Your food portions will change from meal to meal and from day to day.
While doing this, it’s important that you develop an understanding of what it is so that you can use those little insights about yourself to be more certain about how best to nourish your unique body.
Learning to listen to your body’s hunger and abundance signals in order to manage your eating habits is one of the most important skills in eating well. When you’re in tune with your hunger, you know what to eat, when to eat, and how big or small the food servings are to best support your body.
When you start using your hunger and fullness signals to eat, you may notice a different feeling:
- hungry again shortly after eating
- starve when you have dinner
- too full after eating
- You feel hungrier even if you eat the way you normally do
That’s because there are so many different factors that can affect how much you eat and sometimes these things can cause you to overeat or undereat.
Read on to see what to look for when choosing your portion sizes so that you can strengthen your ability to use your hunger and fullness as a guide.
Why your food portions can change
Keep this in mind as you check in with your hunger and determine what your food servings should be.
1. What you have already eaten (or have not eaten)
A common factor likely to affect your food servings is what you have or haven’t eaten.
For example, if you are intentionally or unintentionally malnourished throughout the day, it can leave your body feeling very hungry, which can lead to larger servings. Often times, those larger servings can lead to overeating because you’re just so starved.
If we undereat for a long period of time and then eat a really large amount of food because of the extraordinary hunger, it can lead to blood sugar spikes. This can make us feel less satisfied and satiated overall and continue the cycle.
On the other hand, let’s say you’ve had a substantial dinner and now you want to enjoy dessert. This portion of dessert is of course often a little smaller due to your sufficient intake at dinner.
Finally, think about the exact opposite situation. Suppose we have a very small dinner and then dessert. Chances are the portion sizes of this dessert will get bigger because our hunger indications were never entirely satisfied.
2. Activity levels
Our activity level can also affect our food servings.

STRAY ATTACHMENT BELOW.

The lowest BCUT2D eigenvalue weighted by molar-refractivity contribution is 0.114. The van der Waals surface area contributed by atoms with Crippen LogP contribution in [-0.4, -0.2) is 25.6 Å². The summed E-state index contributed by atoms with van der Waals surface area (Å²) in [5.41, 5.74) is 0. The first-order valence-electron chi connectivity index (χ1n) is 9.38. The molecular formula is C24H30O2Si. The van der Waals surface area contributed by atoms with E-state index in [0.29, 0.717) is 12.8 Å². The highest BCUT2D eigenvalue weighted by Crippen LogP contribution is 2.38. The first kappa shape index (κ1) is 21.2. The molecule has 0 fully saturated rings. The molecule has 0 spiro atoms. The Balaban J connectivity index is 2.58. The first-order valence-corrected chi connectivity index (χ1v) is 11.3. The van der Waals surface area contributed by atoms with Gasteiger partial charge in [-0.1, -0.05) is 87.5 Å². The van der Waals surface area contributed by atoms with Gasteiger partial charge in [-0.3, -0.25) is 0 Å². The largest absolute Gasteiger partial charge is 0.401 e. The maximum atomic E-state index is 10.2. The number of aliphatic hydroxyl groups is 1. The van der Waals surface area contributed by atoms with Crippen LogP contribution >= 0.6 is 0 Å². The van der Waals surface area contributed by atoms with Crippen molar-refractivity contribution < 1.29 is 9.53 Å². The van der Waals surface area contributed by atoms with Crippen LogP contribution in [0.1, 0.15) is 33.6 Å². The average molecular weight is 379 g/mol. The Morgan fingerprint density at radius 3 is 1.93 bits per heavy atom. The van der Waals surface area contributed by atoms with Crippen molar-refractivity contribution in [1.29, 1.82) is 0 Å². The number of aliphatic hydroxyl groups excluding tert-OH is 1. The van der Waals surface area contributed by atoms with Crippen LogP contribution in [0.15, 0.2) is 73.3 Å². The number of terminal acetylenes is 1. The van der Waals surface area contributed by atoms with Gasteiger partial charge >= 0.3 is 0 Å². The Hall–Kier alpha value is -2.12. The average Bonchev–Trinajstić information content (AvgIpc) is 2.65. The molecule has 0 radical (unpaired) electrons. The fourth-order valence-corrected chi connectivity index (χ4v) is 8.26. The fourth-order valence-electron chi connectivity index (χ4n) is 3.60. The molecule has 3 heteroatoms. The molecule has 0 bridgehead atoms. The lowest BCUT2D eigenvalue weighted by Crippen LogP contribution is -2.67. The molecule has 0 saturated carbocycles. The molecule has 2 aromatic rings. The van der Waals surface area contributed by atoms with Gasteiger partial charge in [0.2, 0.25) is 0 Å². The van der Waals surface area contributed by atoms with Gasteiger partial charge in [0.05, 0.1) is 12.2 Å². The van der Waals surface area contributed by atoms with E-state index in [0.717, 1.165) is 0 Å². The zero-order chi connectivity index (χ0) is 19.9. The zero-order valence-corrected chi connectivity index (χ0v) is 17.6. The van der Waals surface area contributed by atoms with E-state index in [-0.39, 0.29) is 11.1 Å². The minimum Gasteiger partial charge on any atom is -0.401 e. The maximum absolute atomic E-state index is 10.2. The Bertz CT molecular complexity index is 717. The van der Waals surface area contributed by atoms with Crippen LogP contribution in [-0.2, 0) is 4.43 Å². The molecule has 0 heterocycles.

On days when you are more active, you will likely find that you need a larger serving of food to support the level of activity you are participating in. To keep this in mind, aim for carbohydrates and healthy fats that will provide your body with the sustainable energy it needs, along with some protein that will help rebuild your muscle tissue.
If you notice that you are more active than usual, keep that in mind so you can make sure you adjust your servings to suit your needs.
However, when you are usually very active and resting or taking a break, your body doesn’t need that much food. So you should pay attention to how your hunger changes on your less active days.
3. Environmental triggers
A common factor that can inadvertently affect your serving size is environmental triggers. This is all around you that makes you want to eat something or eat a certain amount.
Some environmental triggers can be very supportive, such as: For example, a more nutritious selection of food at eye level in the refrigerator instead of tucking them into the drawers below. This can remind you to choose bigger servings of veggies and veggies as these are the focus.
However, some environmental triggers may not support the kind of eating habits that you would like to experience for yourself. For example, one of the members of our Mindful Nutrition Method ™ program noticed that she often ate chips or cookies in the afternoons. After some exploration, she found that this was because she always passed the office kitchen to go to meetings or refill her tea, and she just grabbed a snack because it was outside and available.
By observing your eating habits to determine when you may be affected by your surroundings, you can determine if and when this is affecting your portion sizes.
4. Stress level
Stress can affect your food servings in two different ways.
- Smaller portions
When stress initially occurs, your appetite will likely decrease because your sympathetic nervous system (SNS) puts your body in fight or flight mode in order to respond to the stressful situation. Your brain tells your adrenal glands to release adrenaline, which increases your heart rate and sends blood to your muscles and heart so you can take action and temporarily put your hunger on hold (1). When the stressful situation is over, your SNS will return to its baseline.